It’s hard to imagine anyone not using social media today. Yet the industry continues to expand, with the global number of social media users climbing to almost 4.6 billion in 2022.
But not all social networks enjoyed equally strong years in 2022.
Facebook has plateaued since 2021, adding fewer than 50 million new users throughout 2023 (vs. 194 million in 2020). Meanwhile, half of Twitter’s top 100 advertisers appear to have fled the platform since its takeover by Elon Musk.
Conversely, TikTok continued to enjoy rapid growth and is expected to hit 955 million users by 2025. LinkedIn generated record ad revenues of $13.8 billion — six times higher than in 2017.
What does this tell us?
The social media landscape is constantly evolving, and what worked yesterday may not work today, let alone tomorrow. To get the most bang for your social media marketing buck, you need to keep up with the latest user behavior, functionality, and technology developments. We’ve rounded up five key social media trends for 2023 to help you do that.
1. The (Ongoing) Rise of Short-Form Vertical Video
Traditionally, viewers watch videos horizontally — think YouTube and Netflix.
But consumers are increasingly using smartphones to watch online videos, with almost two-thirds of YouTube viewing time stemming from mobile devices. Smartphone orientation lends itself to vertical video, so it’s no surprise that the overwhelming majority of mobile video consumption — 83% on video sites and 92% on all sites — happens in “portrait.”
At the same time, short-form video content has grown in popularity among consumers and marketers. It’s quicker to produce and requires less time commitment from viewers, prompting 39% of video marketers to agree that short-form videos generate the highest ROI and 47% to state that shorter videos are most likely to go viral.
In 2023, we expect more and more brands to combine these two trends by producing a more significant proportion of short-form, vertical video content.
Shorter videos are particularly effective for promoting products and services — a critical element of social media marketing for the corporate sector. According to Wyzowl, 73% of consumers prefer to learn about products or services via a short video, compared to:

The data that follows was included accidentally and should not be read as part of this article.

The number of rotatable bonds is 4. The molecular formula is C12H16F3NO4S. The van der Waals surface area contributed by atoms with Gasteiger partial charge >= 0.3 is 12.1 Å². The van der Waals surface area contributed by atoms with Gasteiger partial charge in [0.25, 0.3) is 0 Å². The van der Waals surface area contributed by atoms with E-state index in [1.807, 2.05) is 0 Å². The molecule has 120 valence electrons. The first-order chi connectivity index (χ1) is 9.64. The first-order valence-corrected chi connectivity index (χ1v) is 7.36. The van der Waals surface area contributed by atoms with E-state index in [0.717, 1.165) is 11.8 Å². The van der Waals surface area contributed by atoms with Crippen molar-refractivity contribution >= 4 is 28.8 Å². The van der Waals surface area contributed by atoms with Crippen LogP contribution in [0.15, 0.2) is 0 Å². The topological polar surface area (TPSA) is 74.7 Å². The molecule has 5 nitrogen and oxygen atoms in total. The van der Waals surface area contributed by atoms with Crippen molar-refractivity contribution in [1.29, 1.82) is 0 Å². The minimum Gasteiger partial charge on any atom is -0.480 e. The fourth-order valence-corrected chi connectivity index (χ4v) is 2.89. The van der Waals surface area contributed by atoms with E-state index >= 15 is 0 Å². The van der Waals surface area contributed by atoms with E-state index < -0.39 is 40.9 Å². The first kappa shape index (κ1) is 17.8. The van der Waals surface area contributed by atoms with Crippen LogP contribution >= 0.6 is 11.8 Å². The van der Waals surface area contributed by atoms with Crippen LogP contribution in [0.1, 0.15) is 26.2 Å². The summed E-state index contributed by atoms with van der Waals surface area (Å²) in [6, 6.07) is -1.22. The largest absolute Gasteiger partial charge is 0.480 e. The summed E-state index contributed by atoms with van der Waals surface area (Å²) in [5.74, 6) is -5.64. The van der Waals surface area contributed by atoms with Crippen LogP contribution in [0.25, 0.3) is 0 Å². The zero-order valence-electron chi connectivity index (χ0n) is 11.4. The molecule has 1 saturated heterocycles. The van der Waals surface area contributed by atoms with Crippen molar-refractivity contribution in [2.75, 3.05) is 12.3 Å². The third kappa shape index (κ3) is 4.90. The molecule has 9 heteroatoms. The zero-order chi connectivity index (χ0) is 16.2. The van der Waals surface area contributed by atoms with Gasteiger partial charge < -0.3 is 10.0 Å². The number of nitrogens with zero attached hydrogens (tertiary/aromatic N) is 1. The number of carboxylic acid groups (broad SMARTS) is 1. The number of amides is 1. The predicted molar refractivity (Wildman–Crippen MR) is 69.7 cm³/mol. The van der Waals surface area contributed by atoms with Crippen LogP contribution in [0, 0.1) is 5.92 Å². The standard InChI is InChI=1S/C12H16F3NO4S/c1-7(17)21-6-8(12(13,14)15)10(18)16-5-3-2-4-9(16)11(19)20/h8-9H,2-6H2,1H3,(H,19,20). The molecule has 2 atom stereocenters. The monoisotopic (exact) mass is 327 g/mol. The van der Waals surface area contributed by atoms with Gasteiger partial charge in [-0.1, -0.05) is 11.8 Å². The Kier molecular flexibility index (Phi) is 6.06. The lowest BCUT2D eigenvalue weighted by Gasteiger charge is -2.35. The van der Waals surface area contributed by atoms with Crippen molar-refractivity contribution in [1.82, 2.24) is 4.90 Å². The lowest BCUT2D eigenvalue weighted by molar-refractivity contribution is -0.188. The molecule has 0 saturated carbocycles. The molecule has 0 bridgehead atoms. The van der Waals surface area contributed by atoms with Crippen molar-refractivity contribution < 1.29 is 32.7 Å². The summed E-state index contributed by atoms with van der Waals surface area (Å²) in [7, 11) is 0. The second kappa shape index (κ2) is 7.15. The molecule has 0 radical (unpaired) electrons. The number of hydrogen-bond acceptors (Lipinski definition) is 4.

- 11% would rather read text-based information
- 3% prefer to download a manual or ebook
- 3% favor attending an in-person pitch or webinar
- 3% want a demo or sales call
DTC bedding brand Brooklinen is aware of the power of short-form vertical video content, regularly using it to promote new and existing products. Since the company joined TikTok in mid-2021, its most successful post — garnering over 535,000 views to date — is this product video showcasing a new sheet color:
@brooklinen Taking our all new Classic and Luxe shade Soft Sage out for a spin 🕺 Pictured here with our Classic Core Sheet Set in Cream #brooklinen #discoball #sagegreen #bestsheets ♬ Satellite speed audio – 1D Audioz
2.Smaller Social Teams Leveraging UGC Creators
User-generated content (UGC) has long been one of the most powerful tools in a social media marketer’s playbook. According to Tint:
- 72% of consumers find reviews and testimonials submitted by customers to be more credible than brands discussing their products
- 93% of marketers agree consumers trust UGC more than content created by brands
- 64% of consumers say that if a brand they like and follow regularly shares UGC, they’re more likely to share content about the brand or its products
We know what you’re thinking: UGC is hardly a new trend, so what’s it doing in this article?
It’s all about opening up user-generated content to more brands. UGC is typically defined as content created organically by a company’s customers or followers that the brand shares via its accounts. But few brands can rely on a constant stream of user-generated content, meaning larger companies have traditionally enjoyed the greatest benefits.
For that reason, a growing number of smaller brands are turning to “UGC creators” — social media users who create UGC-style content that’s paid for by the brand.
Social media marketing platform Later is one brand to capitalize on this tactic, paying freelance creators to produce UGC-inspired photos and videos for its social media accounts.
View this post on Instagram
This approach offers advantages to both brands and the creators themselves:
Brands with small social teams get to commission engaging content that looks user-generated.
Creators can get paid for their content without building up a large following. They don’t even need to show their faces in the content if they don’t want to.
3. Brands to Prioritize First-Party Data
This next point is less of a trend and more of a certainty.
If you pay attention to the latest marketing developments, you’ll know Google is phasing out the use of third-party cookies on its Chrome browser, following similar moves from Firefox and Safari.